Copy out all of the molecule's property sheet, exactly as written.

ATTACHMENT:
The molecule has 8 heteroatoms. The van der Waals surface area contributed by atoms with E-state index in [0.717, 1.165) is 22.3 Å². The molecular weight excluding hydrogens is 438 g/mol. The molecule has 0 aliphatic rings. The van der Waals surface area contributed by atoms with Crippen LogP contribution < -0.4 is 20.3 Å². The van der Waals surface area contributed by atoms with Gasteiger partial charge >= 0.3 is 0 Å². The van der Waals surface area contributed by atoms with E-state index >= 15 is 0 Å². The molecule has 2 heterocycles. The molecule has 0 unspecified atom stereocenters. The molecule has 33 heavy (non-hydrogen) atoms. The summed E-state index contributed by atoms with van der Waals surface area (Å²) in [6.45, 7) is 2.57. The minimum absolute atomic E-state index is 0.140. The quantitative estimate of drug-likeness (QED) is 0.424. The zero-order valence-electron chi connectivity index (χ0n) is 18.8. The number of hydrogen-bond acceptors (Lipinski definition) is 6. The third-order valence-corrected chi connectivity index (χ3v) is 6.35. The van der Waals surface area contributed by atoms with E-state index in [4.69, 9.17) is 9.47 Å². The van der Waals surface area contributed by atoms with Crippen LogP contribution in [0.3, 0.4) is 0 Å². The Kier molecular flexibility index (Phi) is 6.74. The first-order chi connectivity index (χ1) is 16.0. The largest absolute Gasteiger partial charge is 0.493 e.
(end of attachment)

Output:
The molecule has 8 heteroatoms. The van der Waals surface area contributed by atoms with E-state index in [0.717, 1.165) is 22.3 Å². The molecular weight excluding hydrogens is 438 g/mol. The molecule has 0 aliphatic rings. The van der Waals surface area contributed by atoms with Crippen LogP contribution < -0.4 is 20.3 Å². The van der Waals surface area contributed by atoms with Gasteiger partial charge >= 0.3 is 0 Å². The van der Waals surface area contributed by atoms with E-state index >= 15 is 0 Å². The molecule has 2 heterocycles. The molecule has 0 unspecified atom stereocenters. The molecule has 33 heavy (non-hydrogen) atoms. The summed E-state index contributed by atoms with van der Waals surface area (Å²) in [6.45, 7) is 2.57. The minimum absolute atomic E-state index is 0.140. The quantitative estimate of drug-likeness (QED) is 0.424. The zero-order valence-electron chi connectivity index (χ0n) is 18.8. The number of hydrogen-bond acceptors (Lipinski definition) is 6. The third-order valence-corrected chi connectivity index (χ3v) is 6.35. The van der Waals surface area contributed by atoms with E-state index in [4.69, 9.17) is 9.47 Å². The van der Waals surface area contributed by atoms with Crippen LogP contribution in [0.3, 0.4) is 0 Å². The Kier molecular flexibility index (Phi) is 6.74. The first-order chi connectivity index (χ1) is 16.0. The largest absolute Gasteiger partial charge is 0.493 e.